Jun 16 2010

Filter test

Most of today was spent researching, planning and ordering materials for the “blended winglet” modification I want to do on the wings.   What is it?    The blended winglet design was first introduced to the canard community by Jack Morrision on his E-Racer about 3 yrs ago.  A beautiful plane which was later destroyed in a fire.    Jack is working on a new plane which looks just as incredible!  His a very innovative guy!

The blended winglet is the latest “craze” in the canard community.  Once you see on on a plane, you’ll know why and will have to have on. 

 The interesting thing I found out from the ordering/research,  is that  if you were building new wings from scratch the blended winglet would only add about $50 or so to the cost of each new wing.    It makes the wings look much sleeker, reduces drag, and provides a real and permanent speed improvement.


In a retrofit situation, the rebuild will cost around $250 or so (less epoxy) per wing.  As I proceed into this phase of the project, I’ll refine the numbers for a more accurate cost of the mod.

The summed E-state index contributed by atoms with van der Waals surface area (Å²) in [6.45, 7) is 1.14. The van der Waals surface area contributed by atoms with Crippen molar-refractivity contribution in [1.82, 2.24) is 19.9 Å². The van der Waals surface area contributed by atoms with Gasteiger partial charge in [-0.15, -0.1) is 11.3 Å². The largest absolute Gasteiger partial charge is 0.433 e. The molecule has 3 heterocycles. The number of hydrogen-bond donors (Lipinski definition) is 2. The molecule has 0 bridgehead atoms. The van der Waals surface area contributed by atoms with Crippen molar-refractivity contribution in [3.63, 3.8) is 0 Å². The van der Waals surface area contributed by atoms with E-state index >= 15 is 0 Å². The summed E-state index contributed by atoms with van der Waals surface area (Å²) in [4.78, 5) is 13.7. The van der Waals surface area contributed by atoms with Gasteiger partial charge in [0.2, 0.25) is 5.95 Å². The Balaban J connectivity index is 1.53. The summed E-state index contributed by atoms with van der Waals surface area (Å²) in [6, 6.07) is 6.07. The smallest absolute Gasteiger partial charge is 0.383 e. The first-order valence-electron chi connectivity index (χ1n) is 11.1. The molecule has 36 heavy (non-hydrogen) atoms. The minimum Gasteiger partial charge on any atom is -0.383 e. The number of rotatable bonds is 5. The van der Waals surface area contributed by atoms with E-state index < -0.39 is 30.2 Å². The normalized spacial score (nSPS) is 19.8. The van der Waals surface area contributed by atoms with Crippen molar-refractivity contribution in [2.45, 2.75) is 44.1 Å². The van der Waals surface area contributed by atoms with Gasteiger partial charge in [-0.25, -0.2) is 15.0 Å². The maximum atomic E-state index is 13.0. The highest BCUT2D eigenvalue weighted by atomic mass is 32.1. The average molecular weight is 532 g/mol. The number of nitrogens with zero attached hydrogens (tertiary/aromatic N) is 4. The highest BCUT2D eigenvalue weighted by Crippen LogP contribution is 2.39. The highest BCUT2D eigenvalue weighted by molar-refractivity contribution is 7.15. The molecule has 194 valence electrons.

I spent some time working on the fire suppression system.  Had to scratch my head a few time on exactly how it was to be done.  As usual, I give myself a seemingly impossible challenges for which in the most part can eventually be worked out.  After an hour or so of fitting, I was able to solve the problems such as routing of the discharge line, activation cable, mounting, having access to the spar wing bolts, viewing the tank level,  etc.  The bottle will limit the storage capacity of the spar area, but if I need more baggage space for a trip,  I can put on some of  beautiful carbon graphite baggage pods P1 Cmposites is now building.


 The cable is routed through a soda straw to allow it to be removed.  I need to go the movies shortly as I find they have the best straws for glass work.  I usually grab 3 or 4 at a time.  The straws are really long and have a large diameter t0 guzzle down those super sized drinks you have to mortgage the house to buy (along with the popcorn).

After the plane work I tested out the next phase of my grease car project.  The filter system I made out of  some bag type filters I purchased at Duda Diesel.  Buying this kind of filter (bag type) is much cheaper than buying cartridge type filters.  For this test I have a 1 micron filter (size of bacteria)  which is smaller than the 10 micron filter in the car.  Worked great!

I am finding I hate the filter and pump stuff in the shop.  The next step is to buy 2 plastic 50 gal drums ($20 ea)  and install a underground pipe line from the front driveway to the back shed (the pipe is free) and move all the filter/storage crap to my shed.   I’ll have to disassemble my cart, but I can reuse all the hardware. 

 Then I’ll just pump the dirty oil from the drum in the truck  (via the pipeline) to the shed , filter it, store it,  then pump the clean oil back to my driveway (via the same pipeline) and into the car.   Clean, neat and out of sight when not needed.  Sweet.